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Scottish National Dictionary (1700–)

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First published 1968 (SND Vol. VII).

PARTIAL, adj. Sc. usages in n.combs.: †1. partial counsel, in Sc. Law: improper communication in the form of advice, information, etc. between a witness in a legal case and one of the parties in the action, which until 1852 constituted a ground for excluding the evidence of the witness as biased (Sc. 1946 A. D. Gibb Legal Terms 63). See quots. and Purge; †2. partial session, in the Scottish Universities: a period of token attendance counting towards the total attendance required for a degree course (see quot.).1. Ork. 1703 P. Ork. A. Soc. IX. 51:
Betrix Mackay, deeply sworn, purged of partial counsel, deponed.
Sc. 1713 Session Papers, Anstruther v. Wallace (13 July) 9:
Alexander Brown, Merchant in Edinburgh, aged Fourty four, Solemnly Sworn, Purged of Partial Council, examined and Interrogat.
Sc. 1754 Erskine Principles iv. ii. § 15:
All witnesses, before they are examined in the cause, are purged of partial counsel, that is, they must declare, that they have no interest in the suit, nor have given advice how to conduct it; that they have got neither bribe nor promise, nor have been instructed how to depose; and that they bear no enmity to either of the parties.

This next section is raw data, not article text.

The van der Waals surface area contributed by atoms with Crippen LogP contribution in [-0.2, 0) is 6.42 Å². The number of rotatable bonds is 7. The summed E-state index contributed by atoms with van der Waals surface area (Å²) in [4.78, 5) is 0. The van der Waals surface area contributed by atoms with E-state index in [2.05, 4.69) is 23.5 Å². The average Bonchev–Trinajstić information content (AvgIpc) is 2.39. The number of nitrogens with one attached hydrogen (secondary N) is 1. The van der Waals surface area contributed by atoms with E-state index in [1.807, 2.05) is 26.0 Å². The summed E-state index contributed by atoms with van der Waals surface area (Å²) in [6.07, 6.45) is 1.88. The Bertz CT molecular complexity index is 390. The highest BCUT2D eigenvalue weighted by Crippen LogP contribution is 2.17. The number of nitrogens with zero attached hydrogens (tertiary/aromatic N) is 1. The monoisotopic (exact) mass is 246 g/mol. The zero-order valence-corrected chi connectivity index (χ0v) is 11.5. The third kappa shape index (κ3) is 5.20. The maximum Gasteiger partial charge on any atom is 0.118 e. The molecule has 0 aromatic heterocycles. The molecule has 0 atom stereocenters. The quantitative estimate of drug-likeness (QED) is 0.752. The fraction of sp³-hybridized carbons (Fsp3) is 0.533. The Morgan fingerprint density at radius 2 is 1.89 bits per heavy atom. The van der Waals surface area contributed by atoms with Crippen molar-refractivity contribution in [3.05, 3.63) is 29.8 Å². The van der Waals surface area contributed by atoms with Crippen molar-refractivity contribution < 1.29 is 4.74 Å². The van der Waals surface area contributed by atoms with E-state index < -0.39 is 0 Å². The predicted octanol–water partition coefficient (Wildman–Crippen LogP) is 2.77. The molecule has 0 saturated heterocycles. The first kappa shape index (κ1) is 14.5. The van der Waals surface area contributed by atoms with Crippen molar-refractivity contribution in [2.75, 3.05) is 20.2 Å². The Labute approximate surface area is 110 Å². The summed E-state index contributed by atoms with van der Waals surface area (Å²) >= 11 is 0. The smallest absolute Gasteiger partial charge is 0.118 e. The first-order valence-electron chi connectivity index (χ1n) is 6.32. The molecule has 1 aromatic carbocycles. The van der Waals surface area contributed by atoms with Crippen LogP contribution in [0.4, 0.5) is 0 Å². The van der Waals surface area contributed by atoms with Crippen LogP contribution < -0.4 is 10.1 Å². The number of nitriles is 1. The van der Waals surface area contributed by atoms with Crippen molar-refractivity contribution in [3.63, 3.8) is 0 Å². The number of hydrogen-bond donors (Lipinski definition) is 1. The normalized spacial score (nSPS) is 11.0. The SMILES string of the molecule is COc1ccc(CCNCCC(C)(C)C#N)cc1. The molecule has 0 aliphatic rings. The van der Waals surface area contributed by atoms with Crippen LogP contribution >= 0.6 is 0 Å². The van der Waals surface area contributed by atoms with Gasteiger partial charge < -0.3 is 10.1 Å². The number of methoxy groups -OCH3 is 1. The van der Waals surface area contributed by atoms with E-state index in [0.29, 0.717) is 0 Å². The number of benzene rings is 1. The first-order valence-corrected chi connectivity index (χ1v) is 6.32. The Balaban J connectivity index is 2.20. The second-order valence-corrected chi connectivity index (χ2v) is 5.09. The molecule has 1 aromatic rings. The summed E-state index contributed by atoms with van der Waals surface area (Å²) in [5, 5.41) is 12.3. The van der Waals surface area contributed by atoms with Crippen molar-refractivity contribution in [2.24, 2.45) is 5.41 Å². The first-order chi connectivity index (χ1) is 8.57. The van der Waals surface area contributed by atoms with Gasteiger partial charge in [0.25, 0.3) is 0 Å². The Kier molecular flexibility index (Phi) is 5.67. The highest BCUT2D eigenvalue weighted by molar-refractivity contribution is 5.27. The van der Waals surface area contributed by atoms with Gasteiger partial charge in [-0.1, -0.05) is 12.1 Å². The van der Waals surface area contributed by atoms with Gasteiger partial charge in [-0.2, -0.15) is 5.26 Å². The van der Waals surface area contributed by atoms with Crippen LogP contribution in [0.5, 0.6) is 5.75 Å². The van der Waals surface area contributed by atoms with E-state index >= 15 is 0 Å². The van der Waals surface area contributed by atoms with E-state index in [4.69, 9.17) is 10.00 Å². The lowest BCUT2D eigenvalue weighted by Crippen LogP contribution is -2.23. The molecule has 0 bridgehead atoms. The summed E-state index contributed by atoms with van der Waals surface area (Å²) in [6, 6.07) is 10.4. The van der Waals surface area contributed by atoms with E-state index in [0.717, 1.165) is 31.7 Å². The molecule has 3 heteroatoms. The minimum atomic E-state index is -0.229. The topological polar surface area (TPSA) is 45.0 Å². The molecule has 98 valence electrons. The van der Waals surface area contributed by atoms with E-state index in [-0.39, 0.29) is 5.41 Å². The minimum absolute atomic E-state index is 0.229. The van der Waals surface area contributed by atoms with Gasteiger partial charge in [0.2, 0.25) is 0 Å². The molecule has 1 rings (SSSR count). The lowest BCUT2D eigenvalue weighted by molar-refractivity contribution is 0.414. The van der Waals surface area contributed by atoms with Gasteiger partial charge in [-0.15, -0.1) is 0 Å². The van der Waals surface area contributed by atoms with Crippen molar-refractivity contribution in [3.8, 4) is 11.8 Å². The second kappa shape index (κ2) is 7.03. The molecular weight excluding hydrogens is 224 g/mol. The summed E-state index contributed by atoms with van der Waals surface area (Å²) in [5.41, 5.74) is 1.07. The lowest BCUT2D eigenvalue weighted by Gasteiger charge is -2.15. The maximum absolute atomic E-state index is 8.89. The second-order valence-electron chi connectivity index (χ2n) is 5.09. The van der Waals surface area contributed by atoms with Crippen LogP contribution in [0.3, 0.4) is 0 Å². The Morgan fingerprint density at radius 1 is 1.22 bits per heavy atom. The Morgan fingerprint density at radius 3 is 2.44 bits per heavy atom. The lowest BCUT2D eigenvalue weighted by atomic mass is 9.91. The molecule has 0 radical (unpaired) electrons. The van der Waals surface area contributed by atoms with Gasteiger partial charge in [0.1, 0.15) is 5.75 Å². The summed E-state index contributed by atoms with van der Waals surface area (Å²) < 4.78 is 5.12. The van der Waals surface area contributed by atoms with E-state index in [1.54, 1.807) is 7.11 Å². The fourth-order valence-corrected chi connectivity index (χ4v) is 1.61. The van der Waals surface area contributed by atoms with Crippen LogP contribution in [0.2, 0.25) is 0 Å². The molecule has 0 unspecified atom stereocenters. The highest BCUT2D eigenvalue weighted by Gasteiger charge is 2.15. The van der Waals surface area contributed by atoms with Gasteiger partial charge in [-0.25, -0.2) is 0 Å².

Sc. 1800 D. Hume Trial for Crimes II. 152:
Lord Kames sustained the objection of partial counsel to George Keith; who had attended at the precognition, and been busy in suggesting questions to the Sheriff.
Sc. 1838 W. Bell Dict. Law Scot. 708:
Partial Counsel is one of the circumstances which either throws discredit upon a witness's testimony, or renders it inadmissible. In criminal trials, a witness is disqualified by partial counsel, if he have, with the proseccutor's countenance, acted as his agent, by searching for evidence, preparing the charge, or the like. . . . Every witness is, before making oath of affirmation, purged of partial counsel.
2. Sc. c.1820 P. R. S. Lang Duncan Dewar (1926) 96, 98:
Dewar entered St. Mary's College [St. Andrews], and studied Divinity there for the next three sessions, besides having in addition a “partial session”. . . . Attendance for one single day in each year of “irregular attendance” was sufficient for that session to count as a “partial session”, and it was not uncommon for a student to comply with the requirements by coming to town some day at ten o'clock, delivering a discourse, and leaving by one p.m. Subsequent to 1826 all students of Divinity were required to give at least one year of regular attendance at the Hall.

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"Partial adj.". Dictionary of the Scots Language. 2004. Scottish Language Dictionaries Ltd. Accessed 14 Aug 2022 <>



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